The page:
‘On Friday, eve of the Sabbath in which the pericope Emor is read, all the Jews of the isle were imprisoned. I, Asser, inscribed this …’ Asher was the son of David of Oxford and Licoricia of Winchester, and he was born in a house a stone’s throw from here, on what’s now the site of the modern Town Hall. His words do much more than provide the date and time of this mass arrest.
Emor includes an explicit reminder of God’s commandment to observe the Sabbath as a day ‘of solemn rest, a holy convocation’, (a reminder of which was sewn on to the garments of Asher and his co-religionists in the form of the detested badge.) Emor’s concluding verses address the question of appropriate forms of retribution for harm caused to person or to property. Emor is Hebrew for ‘speak’.
This fragment of graffiti is Asher speaking out, and his rage and despair are still audible hundreds of years later. His mother had been murdered in her own home, his brother and nephew executed by the crown, he and all his people forced to wear the detested badge,subjected to repeated attacks, expelled from their towns, systematically reduced to poverty, and now stripped of their liberty and imprisoned while at prayer on their holy Sabbath.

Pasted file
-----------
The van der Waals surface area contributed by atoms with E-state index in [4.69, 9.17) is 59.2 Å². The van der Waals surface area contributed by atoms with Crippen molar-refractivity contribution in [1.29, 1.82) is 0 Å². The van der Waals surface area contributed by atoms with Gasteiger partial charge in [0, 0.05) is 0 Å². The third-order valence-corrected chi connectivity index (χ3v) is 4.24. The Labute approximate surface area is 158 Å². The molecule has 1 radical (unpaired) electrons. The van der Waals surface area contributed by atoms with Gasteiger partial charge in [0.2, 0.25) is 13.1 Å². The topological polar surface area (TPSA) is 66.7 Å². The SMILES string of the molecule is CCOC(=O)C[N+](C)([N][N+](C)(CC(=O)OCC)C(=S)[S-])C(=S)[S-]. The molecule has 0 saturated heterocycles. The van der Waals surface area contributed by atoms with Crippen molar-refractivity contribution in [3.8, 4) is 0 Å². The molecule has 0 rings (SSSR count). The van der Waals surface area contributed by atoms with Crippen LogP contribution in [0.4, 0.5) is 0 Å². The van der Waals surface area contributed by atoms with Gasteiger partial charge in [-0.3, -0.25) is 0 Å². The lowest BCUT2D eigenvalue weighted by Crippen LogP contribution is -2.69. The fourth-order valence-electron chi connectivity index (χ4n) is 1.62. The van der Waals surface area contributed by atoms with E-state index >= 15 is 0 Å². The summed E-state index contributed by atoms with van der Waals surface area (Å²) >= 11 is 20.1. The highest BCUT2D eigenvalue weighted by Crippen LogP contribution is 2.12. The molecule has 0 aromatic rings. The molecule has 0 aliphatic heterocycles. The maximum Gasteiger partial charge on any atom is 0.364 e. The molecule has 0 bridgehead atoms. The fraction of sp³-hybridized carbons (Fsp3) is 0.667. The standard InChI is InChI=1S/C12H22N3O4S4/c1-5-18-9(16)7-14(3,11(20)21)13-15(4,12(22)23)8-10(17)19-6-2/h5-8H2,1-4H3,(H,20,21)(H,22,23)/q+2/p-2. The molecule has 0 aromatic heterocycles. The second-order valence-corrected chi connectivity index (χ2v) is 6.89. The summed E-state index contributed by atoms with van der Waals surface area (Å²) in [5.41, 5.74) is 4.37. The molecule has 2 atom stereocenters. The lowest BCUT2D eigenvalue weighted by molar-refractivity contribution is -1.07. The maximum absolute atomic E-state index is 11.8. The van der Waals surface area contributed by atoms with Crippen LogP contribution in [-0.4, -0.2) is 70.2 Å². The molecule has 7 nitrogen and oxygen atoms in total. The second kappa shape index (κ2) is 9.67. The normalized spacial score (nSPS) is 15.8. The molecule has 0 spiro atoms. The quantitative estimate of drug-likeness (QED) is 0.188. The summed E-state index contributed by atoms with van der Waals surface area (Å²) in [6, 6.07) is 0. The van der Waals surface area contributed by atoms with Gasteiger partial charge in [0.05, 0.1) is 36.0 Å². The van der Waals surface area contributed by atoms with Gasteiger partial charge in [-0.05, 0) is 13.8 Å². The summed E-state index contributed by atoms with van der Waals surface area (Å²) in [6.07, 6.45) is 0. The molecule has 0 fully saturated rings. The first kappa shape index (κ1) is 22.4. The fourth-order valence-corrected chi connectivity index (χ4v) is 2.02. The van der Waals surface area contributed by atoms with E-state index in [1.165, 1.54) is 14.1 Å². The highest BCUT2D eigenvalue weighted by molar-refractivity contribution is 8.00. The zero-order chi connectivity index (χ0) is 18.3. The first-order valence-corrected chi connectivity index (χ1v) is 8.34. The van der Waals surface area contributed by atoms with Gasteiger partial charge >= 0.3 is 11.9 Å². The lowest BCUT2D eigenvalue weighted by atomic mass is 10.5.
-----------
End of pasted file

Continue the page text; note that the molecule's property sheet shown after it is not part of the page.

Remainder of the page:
As he scratched his message on his prison wall, was Asher appealing to his fellow Jews to hold onto their faith in the face of these repeated outrages? Or was he reminding their oppressors that no one escapes divine justice, be they ever so lofty, invoking the penultimate verse of Emor: ‘You shall have one manner of law, as well for the stranger as for the home-born.’
The Oxford Synod of 1222 was, unquestionably, a terrible turning point in Jewish-Christian relations, and one that caused lasting damage, not only for the Jews of medieval England, but for Jewish people throughout Europe for centuries afterwards.
Is this history really so safely distanced, so foreign, from the present? Antisemitism certainly has not yet been consigned to history. Would we not be wise to heed the words of Bernard Schlink, who wrote of post WW2 Germany: ‘If the ice of a culturally advanced civilisation upon which one fancied oneself safely standing was in fact so thin at that time, then how safe is the ice we live upon today? Has the ice grown thicker with time, or has the passage of time only allowed us to forget how thin it really is?’
Osney Abbey was dissolved by Henry VIII in the sixteenth century. The Abbey bell hangs now in Tom Tower over the entrance to Christ Church and it rings out 101 times every evening, a loud reminder - if we know how to heed its message - of the suffering of the Jews of medieval England. We are here today, all of us, here together, to move beyond silence: to listen to the past, to speak to the present, and to ensure a better future.